China's space lab module Mengtian has successfully completed its Stirling thermoelectric conversion test in orbit.
The entire process was smooth and the performance exceeded expectations, the China Science Daily reported Wednesday. The thermoelectric conversion efficiency under the same isothermal ratio reached the international advanced level.
The heat-to-electricity conversion tech involves two pistons in a cylinder moving at high frequency, which can convert thermal energy to electricity with relatively high efficiency and power density.
As a new technology of spacecraft power system, the Stirling thermoelectric converter boasts several advantages such as simple structure, high efficiency, light weight, fast start, minimal vibration and low noise. It can reduce the reliance on traditional solar power and has a broad application prospect in manned lunar landings or deep space exploration.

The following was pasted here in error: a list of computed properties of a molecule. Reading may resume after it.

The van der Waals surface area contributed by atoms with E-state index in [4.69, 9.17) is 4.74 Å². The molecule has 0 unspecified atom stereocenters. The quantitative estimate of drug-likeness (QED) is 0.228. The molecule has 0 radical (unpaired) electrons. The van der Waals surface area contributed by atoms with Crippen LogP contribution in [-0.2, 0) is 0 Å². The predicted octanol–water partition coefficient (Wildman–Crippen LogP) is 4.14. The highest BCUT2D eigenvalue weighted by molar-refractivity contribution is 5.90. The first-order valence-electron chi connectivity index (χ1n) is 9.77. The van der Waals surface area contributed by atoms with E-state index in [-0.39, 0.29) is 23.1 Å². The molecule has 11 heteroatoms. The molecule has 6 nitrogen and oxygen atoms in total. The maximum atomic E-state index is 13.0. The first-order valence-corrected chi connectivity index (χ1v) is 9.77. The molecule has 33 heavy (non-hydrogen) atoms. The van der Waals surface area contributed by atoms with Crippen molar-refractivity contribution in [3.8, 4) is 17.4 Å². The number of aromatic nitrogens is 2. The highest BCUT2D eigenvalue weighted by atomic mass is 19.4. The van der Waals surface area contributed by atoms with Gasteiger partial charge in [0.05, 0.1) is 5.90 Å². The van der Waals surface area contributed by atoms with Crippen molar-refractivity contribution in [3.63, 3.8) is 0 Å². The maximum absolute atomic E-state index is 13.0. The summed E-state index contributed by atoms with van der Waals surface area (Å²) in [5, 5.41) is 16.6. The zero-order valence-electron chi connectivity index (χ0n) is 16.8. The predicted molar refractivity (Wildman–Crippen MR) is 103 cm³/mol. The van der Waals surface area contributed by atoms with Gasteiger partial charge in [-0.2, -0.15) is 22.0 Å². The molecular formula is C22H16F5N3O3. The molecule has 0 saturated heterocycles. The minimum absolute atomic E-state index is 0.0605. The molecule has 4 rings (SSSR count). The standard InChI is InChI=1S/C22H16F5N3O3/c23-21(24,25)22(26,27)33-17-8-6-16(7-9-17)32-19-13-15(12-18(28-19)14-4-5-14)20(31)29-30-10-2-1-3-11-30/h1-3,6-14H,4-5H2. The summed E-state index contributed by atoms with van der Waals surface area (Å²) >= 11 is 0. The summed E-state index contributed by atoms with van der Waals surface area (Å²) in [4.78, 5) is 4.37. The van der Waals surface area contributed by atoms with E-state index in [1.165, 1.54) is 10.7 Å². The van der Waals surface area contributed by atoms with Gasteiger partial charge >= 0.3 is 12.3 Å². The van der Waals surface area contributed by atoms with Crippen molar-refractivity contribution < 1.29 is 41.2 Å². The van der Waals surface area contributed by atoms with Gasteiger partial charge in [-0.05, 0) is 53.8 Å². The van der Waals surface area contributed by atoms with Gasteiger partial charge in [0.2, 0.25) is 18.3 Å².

The development of the Stirling thermoelectric converter on China's space station Tiangong was led by the China Academy of Space Technology, while researchers from the Shanghai Institute of Ceramics of the Chinese Academy of Sciences (SICCAS) developed the heater unit of the converter.
"The efficiency of the heater unit is the key to ensuring the operation and performance of the Stirling thermoelectric converter," said Zhang Minghui, associate researcher at the SICCAS. The test aims to evaluate the possibility of power generation in space and measure the converter's power generation efficiency.
Previous heaters usually reserved the heat inside, while the new heater allows the directional flow of heat, Zhang explained. It is strong enough to withstand the huge force of a launching rocket.
The exquisite design of high-density winding heating wires greatly improves heating efficiency and the special insulation structure effectively reduces the radial and bottom conduction of heat and optimizes the heat insulation effect, according to the report.
Traditionally, heating cores were non-metallic insulators. The researchers upgraded the material to metal and designed the unique multilayered high-temperature resistant casing to effectively improve the insulation property of the device.
This is the first in-orbit verification of such technology for China, said Liu Xuechao, team leader of space material and application research of the SICCAS, adding that the successful running of the heater unit will promote the country's microgravity material research.